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GIB recovery program

4th July, 2024 Environment

GIB recovery program

Source: Indian Express

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  • The Great Indian Bustard and Lesser Florican are facing challenges such as habitat loss and power line collisions.
  • A detailed conservation program (2024-2029) focuses on protection of these species through captive breeding and restoration of natural habitat.


Reasons for decline:

  • The population of GIB has severely declined due to hunting, habitat loss and depredation of eggs by other animals and feral dogs.
  • Power line collisions is also the significant cause for the mortality for both species.

Past Initiatives

  • National Bustard Recovery Plan (2013) to prepare and implement a framework for bustard conservation.
  • Bustard Recovery Project (2016) to focus on habitat restoration and protection.
  • Tripartite Agreement (2018) between MoEFCC, Rajasthan Forest Department and Wildlife Institute of India (WII) for the establishment of Conservation Breeding Centres (CBCs).

Great Indian Bustard (GIB) & Lesser Florican Conservation Programme (2024-2029)

  • Key Activities:
    • Complete upgradation of CBC at Ramdevra for GIB.
    • Developing CBC at Sorsan for Lesser Florican.
    • Conducting population surveys across range states.
    • Implementing artificial insemination techniques.
    • Release of captive-bred GIBs into the wild.
  • Challenges:
    • To ensure habitat security outside protected areas.
    • To mitigate power line collisions.
    • Balancing conservation efforts with local community needs.

Supreme Court's Intervention

  • SC has mandated underground power lines in the habitat of GIB in its April 2021 Order.
  • In 2024, SC had prioritized bird diverters over undergrounding due to cost concerns.

Measures Taken

  • Bird diverters were installed on power lines to mitigate collision risks.
  • Mapping of habitat threat by WII over GIB landscape.
  • Sterilization of feral dogs around Desert National Park to reduce predation.
  • Capturing and translocation of predators.

Great Indian Bustard (GIB)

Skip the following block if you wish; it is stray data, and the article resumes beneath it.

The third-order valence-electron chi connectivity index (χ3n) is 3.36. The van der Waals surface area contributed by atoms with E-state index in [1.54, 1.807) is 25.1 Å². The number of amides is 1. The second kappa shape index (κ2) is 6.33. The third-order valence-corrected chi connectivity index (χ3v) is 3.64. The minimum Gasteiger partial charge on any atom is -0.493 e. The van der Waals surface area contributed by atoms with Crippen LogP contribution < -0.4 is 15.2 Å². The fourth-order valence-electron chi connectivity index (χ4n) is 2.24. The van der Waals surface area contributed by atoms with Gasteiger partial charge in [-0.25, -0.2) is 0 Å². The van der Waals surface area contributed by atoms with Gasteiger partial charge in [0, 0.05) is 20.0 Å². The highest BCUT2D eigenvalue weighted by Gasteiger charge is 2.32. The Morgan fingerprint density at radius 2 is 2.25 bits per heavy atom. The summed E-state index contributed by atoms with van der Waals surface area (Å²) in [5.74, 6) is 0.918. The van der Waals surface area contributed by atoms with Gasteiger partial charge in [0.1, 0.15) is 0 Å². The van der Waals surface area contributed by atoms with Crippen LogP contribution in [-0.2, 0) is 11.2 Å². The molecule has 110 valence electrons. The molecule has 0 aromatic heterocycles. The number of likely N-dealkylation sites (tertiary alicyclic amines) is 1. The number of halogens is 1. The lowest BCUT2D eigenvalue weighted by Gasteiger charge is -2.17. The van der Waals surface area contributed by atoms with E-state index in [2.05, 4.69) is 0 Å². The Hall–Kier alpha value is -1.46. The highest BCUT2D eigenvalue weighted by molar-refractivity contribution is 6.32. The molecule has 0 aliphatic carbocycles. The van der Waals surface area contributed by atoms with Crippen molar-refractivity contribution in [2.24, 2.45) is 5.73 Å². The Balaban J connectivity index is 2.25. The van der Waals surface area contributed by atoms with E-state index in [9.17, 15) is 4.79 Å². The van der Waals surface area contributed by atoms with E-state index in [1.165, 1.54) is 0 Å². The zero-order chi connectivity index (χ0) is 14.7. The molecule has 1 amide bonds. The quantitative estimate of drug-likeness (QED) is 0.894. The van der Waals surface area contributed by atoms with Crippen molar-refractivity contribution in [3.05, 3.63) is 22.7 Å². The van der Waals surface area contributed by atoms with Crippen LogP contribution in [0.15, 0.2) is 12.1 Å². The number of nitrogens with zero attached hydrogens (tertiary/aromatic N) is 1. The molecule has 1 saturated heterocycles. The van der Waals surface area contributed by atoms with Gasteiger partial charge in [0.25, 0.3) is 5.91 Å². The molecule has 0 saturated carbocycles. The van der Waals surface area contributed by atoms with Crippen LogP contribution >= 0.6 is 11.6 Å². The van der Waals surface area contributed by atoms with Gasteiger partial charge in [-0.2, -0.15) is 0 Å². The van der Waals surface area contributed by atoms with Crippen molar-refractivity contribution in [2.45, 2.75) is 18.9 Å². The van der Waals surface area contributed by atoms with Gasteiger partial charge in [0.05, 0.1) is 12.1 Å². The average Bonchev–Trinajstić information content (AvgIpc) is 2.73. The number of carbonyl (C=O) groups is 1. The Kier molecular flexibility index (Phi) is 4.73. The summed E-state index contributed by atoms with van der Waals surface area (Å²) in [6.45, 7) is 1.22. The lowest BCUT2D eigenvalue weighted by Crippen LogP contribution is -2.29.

Critically Endangered by the IUCN


Less than 150 individuals


Open landscapes in Kutch and Thar deserts (Rajasthan, Gujarat)

Legal Framework

Listed in Schedule I of the Wildlife Protection Act, 1972

Lesser Florican


Critically Endangered by the IUCN


Less than 1,000 individuals


Grasslands across Rajasthan, Gujarat, Maharashtra, Karnataka, Andhra Pradesh, Madhya Pradesh

Legal Framework

Listed in Schedule I of the Wildlife Protection Act, 1972

CAMPA (Compensatory Afforestation Fund Management and Planning Authority)

  • It was established by the Supreme Court to manage funds for compensating forest land diverted for non-forest uses.
  • It comprises a National Advisory Council and State CAMPA bodies.
  • Guidelines for state CAMPA and provides technical and monitoring assistance are set by the National Advisory Council.
  • State CAMPA funds are being used for afforestation, forest protection, wildlife conservation and infrastructure development related to forests.
  • A key objective of CAMPA is to improve the capacity of the Forest Department in protecting and regenerating forests.

Wildlife Institute of India

  • It was established in 1982.
  • It is an internationally acclaimed Institution, which offers training program, academic courses and advisory in wildlife research and management.
  • The Institute is actively engaged in research across the breadth of the country on biodiversity related issues.


Indian Express


Q. Consider the following statements regarding the Great Indian Bustard (GIB):

1.The Great Indian Bustard is classified as Critically Endangered by the IUCN.

2.The primary habitat of the Great Indian Bustard is the dense forests of the Western Ghats.

3.One of the significant threats to the GIB is collisions with overhead power lines.

Which of the statements given above is/are correct?

a) 1 and 2 only

b) 2 and 3 only

c) 1 and 3 only

d) 1, 2, and 3

Answer: c)